When Cyclone Idai devastated Malawi in March 2019, families saw their homes and livelihoods washed away, sunk into the rising floodwaters. Stephano told us:
“On the day of the flood the rain started at 5pm, but the flood that caused houses to fall started at 11pm. By the middle of the night, all the houses had fallen. Our livestock were getting carried away with the water. The crocodiles were so close to us, attacking the cows.”
We support people living in places that are vulnerable to extreme weather events, who are often not well equipped to withstand the worsening conditions, like the families we’ve supported in the Philippines.
Since 2004, we have responded in the Philippines 25 times to a range of devastating disasters including storms, typhoons, floods, cyclones and earthquakes.
Find out more about our work in the Philippines.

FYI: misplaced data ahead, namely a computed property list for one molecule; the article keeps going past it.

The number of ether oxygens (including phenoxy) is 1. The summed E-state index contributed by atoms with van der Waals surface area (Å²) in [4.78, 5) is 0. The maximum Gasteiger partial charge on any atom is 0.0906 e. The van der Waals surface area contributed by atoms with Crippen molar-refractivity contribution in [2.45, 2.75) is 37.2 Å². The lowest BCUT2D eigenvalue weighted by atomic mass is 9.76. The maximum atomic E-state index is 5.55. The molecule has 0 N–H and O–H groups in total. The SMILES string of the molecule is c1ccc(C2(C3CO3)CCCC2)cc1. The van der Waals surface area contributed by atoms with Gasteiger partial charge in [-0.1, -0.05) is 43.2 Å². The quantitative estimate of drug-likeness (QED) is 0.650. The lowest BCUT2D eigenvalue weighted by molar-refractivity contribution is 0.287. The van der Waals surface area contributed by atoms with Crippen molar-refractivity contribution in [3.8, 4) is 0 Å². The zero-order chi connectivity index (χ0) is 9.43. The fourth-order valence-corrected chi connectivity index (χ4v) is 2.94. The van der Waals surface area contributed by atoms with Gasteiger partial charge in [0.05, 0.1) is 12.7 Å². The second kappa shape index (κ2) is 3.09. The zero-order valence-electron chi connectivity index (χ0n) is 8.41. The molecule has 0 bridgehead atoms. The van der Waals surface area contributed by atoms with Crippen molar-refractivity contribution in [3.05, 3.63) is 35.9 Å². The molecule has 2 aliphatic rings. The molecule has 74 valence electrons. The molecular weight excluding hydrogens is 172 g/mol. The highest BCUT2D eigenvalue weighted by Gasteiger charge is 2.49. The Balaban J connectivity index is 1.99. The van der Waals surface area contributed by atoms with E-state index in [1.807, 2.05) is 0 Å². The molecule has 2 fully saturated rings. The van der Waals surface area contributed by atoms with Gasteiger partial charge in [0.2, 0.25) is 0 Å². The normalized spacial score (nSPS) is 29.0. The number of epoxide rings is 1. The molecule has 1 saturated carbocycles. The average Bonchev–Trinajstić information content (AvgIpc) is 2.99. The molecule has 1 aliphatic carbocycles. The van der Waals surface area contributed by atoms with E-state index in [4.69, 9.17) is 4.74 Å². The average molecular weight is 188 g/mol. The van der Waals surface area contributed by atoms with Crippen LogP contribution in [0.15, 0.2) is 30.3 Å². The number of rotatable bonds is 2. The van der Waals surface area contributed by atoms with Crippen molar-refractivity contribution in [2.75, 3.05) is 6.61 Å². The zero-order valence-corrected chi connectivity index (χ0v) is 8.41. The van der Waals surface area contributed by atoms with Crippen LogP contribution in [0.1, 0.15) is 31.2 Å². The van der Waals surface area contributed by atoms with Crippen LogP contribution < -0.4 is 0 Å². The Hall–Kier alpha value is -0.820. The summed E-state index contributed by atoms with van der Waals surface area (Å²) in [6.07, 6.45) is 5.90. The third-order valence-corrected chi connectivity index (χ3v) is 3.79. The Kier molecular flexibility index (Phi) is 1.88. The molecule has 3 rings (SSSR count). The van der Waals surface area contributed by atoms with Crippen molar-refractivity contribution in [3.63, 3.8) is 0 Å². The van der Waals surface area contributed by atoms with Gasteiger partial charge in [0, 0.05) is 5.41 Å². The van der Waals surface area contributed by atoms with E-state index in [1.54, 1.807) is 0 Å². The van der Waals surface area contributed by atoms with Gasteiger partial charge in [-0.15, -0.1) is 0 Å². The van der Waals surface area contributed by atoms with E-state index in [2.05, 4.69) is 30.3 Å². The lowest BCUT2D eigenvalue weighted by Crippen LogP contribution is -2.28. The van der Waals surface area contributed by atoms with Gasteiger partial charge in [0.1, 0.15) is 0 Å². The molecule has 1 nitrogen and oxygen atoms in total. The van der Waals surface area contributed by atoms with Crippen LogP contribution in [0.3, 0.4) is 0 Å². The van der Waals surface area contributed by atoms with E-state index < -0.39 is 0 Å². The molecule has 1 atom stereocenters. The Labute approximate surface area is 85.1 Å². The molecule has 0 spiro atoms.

But why do people live in places that they know are at risk of hurricanes, floods and even volcanic eruptions?
Often there are social and cultural reasons – it’s where people have always lived. Sometimes the opportunities outweigh the risks. For example, the ground near volcanoes is very fertile for growing crops, enhanced by the volcanic ash.
When it comes to low-lying coastal areas and urban areas at higher risk from hurricanes and flooding, it is often because it is cheaper. People who can’t afford to live in the safer areas create homes where they will be more vulnerable to disaster because it’s the only place they can afford.
We recently spoke to communities in Asuncion, Paraguay. These communities have been devastated by severe flooding earlier this year. Mirta spoke to us about her living conditions:
“I’m tired of always having to move each time there are floods, but we don’t have another option. We simply can’t afford to buy a home out of the flood-affected areas.”
Natural resources lost
We work with farming and nomadic communities, like families in Somaliland who can no longer grow crops or feed their cattle and sheep because of the severe drought brought on by many years of poor rainy seasons.